I also appreciated that Shun, a new character introduced in the previous book in this trilogy, was given more depth. Shun was spoiled and demanding and did not seem to have a single redeeming quality in the first novel. In this book, she’s still far from perfect, but I found myself admiring her bravery and even liking her at times. This reminded me a little of Malta in Liveship Traders, who was irritating in the beginning though she grew by the end of the trilogy, but it didn’t seem like the same situation. Perhaps Shun will also transform as a character, but I rather suspect the difficulties she faced just allowed us to see a different side of her since she still had some of the same qualities.

The writing is a rarity—dense without seeming so. There are often lengthy paragraphs and each chapter begins with a piece of writing that is often verbose yet it’s so immersive that I didn’t notice this while reading. While it’s a huge book, it never felt overlong, nor were there parts I wished to rush through to get to better parts since all of it was worth reading. At first, it did bother me that it seemed like the characters were interrupted every time they began to discuss their situation enough to begin piecing it together. While the timing was perhaps too convenient and even seemed to be taunting me at times, I ended up being glad that this was delayed. If it hadn’t been, it may have propelled some events forward quickly enough that some of the unforgettable, gratifying scenes in this book could not have taken place.

By the end, more of the wider world is involved and it’s moving toward becoming a more epic story (and I also now wonder if it would be helpful to read the four books in the Rain Wilds Chronicles before this trilogy, but I didn’t feel lost even without having read them). Like the last book, this one does end on a horrible cliffhanger and the wait for the next book is excruciating.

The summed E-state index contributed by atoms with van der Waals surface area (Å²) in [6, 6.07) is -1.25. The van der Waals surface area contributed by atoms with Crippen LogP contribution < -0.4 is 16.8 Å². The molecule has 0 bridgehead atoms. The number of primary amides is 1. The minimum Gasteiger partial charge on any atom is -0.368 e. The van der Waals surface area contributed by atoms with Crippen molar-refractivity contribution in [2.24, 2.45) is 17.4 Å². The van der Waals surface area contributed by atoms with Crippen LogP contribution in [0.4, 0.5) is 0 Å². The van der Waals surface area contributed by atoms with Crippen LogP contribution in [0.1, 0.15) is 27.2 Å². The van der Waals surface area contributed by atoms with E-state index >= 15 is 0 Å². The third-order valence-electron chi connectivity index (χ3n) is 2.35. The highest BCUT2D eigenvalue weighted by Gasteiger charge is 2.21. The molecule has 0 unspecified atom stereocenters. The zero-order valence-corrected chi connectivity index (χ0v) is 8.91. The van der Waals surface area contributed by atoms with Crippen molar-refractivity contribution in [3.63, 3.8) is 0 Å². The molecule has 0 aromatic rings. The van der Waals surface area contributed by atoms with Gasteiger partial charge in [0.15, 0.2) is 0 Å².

Fool’s Quest is not only even more excellent than the first book in the trilogy but is also the most satisfying novel about FitzChivalry Farseer of all. Though the world is an amazing place to explore, the deft characterization and smooth writing truly bring this book to life, especially the poignant scenes between some of the characters I’ve long enjoyed reading about. Robin Hobb is a phenomenal writer who has written many of the best fantasy books I’ve had the pleasure of reading—and while I’m not sure I could select a single favorite from her many beloved novels, Fool’s Quest is the one I’d pick if I must.

My Rating: 10/10

Where I got my reading copy: ARC/finished copy from the publisher. (I mostly read the ARC but I read later parts of the book in the hardcover version).